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“The voice I finally heard that day was my own—the girl I’d locked away at ten years old, the girl I was before the world told me who to be—and she said: Here I am. I’m taking over now.” ~ Glennon Doyle
None of us came into the world as adults—that child we were lives inside us.
Some of us allow our inner child to play in the world, through creativity and nurturing relationships. Others, like author Glennon Doyle, learn early on to lock away those inner children, usually because it is safer to grow up quickly. This may be because of traumas we’ve been through or as a response to family situations.
I’ve always been the uber-responsible sort. I had A’s in school and kudos in my employment evaluations. But that sort of responsibility comes with a toll. The body always knows when stress is too much; it was high blood pressure and weight fluctuations in my case.
Becoming a parent, I noticed that while my husband was under the table with our daughter pretending he was in a cave, I was baking cookies and reading to her. Don’t get me wrong, I am a great baker, but these pursuits were goal-oriented. These are the things that result in miniature adults rather than kids.
I could hear my inner child. She wanted to be under the table playing too, but that felt impossible. Like Glennon Doyle, I kept her locked away.
I am beginning to learn how to let her out now.
Locking away our inner child only causes more wounds. And we often don’t realize that we’ve done it until a wake-up call happens.
One of the champions of inner child work is John Bradshaw, author of Homecoming. He explains how the inner child causes us pain in the present.
He says, “If our vulnerable child was hurt, abandoned, shamed, or neglected, that child’s pain, grief, and anger live on within us.”
“I believe that this neglected, wounded inner child of the past is the major source of human misery.” ~ John Bradshaw
Repairing early hurts allows us to have access to Self—the innermost part of us that is calm, curious, and creative—according to Dick Schwartz, developer of Internal Family Systems. This approach also helps us access and repair these childhood wounds. Our inner children want only to be cared for, and to share their burdens and story.
Recognizing Our Inner Wounds
To bury our inner children, we create walls of protection. It is within these walls that the clues of our woundedness are found.
>> Lack of playfulness, spontaneity, or creativity.
It’s a heavy load to carry childhood burdens, and this leaves little room for playfulness. As a child, I was creative and loved to draw. The expectations of art lessons, which led to competitions, nipped that creativity in the bud. Playfulness and spontaneity provide the spice of life.
>> Perfectionism, organization, and the self-criticizer.
Schwartz calls this the manager part of us. Perfectionism, organization, and self-criticism are ways of controlling our worlds and keeping us from being hurt again or from being rejected. They keep our inner children safe—or do they?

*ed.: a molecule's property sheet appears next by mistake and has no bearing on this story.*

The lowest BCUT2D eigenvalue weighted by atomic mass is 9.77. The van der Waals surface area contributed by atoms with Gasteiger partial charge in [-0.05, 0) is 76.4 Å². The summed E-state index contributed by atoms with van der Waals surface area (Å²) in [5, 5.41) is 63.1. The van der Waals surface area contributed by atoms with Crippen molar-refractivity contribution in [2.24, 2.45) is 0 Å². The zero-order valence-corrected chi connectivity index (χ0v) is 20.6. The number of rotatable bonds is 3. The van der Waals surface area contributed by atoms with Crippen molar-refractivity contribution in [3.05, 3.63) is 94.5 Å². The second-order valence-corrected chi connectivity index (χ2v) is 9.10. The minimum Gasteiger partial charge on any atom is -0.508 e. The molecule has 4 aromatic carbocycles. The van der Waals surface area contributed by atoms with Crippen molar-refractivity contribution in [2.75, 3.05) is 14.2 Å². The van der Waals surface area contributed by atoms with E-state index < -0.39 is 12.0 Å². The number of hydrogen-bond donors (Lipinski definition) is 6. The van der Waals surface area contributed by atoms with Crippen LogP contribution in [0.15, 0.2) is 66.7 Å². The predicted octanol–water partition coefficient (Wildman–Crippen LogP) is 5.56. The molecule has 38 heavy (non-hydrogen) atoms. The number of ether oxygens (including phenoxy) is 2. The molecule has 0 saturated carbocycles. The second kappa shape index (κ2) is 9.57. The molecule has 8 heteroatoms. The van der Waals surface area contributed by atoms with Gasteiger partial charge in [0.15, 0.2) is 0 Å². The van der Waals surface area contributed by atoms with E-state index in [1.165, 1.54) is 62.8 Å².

>> Emotional numbing and restriction.
When emotions are too painful, we develop ways to numb them. This inner tamping down of emotions leads to emotional flatness. Many people use substances like food or alcohol to repress emotions further. While emotional numbing manages the past pain, it does not allow us to live fully in the present.
>> Self-harm and sabotage.
While some people abuse substances to numb, others rely on addictions, self-harm, compulsions, including chronic suicidal thoughts, as a distraction from the inner child. The need to continually put out fires does not allow us to heal the wounds and get at the core of what we need.
Inner Child Work
Inner child work is hard. You have to be willing to face emotions, including rage, fears, grief, and loneliness. But allowing the inner child to come out allows for a reclaiming and freedom.
You may embark on this work with a trusted therapist and even do some on your own. One technique to access your inner child and give it voice is dialoguing with your child through the two-handed method. When you are ready, grab a piece of paper and something to write with. Be willing to ask questions and remember that your responses should be neutral or loving.
Using your dominant hand (such as your right hand if you are right-handed), the adult or “parent” part of you can ask your child questions.
For instance, you may write a question like:
“How old are you?”
“How do you feel today?”
“What do you need?”
Keep the questions simple, and ask one at a time.
Answer with your non-dominant hand. Don’t edit; accept the answers that come in. Hear the pain. This may be hard. Also, remember that adults often need to set boundaries, such as telling the child that it is not okay to eat a bag of chocolate. Write as long as you like and need.
This is not a one and done. It takes time. But the benefits will be immediate. Some people describe it as a feeling of being lighter or more at ease. Some begin drawing or creating more often (probably the first time in many years). I encourage you to try this out.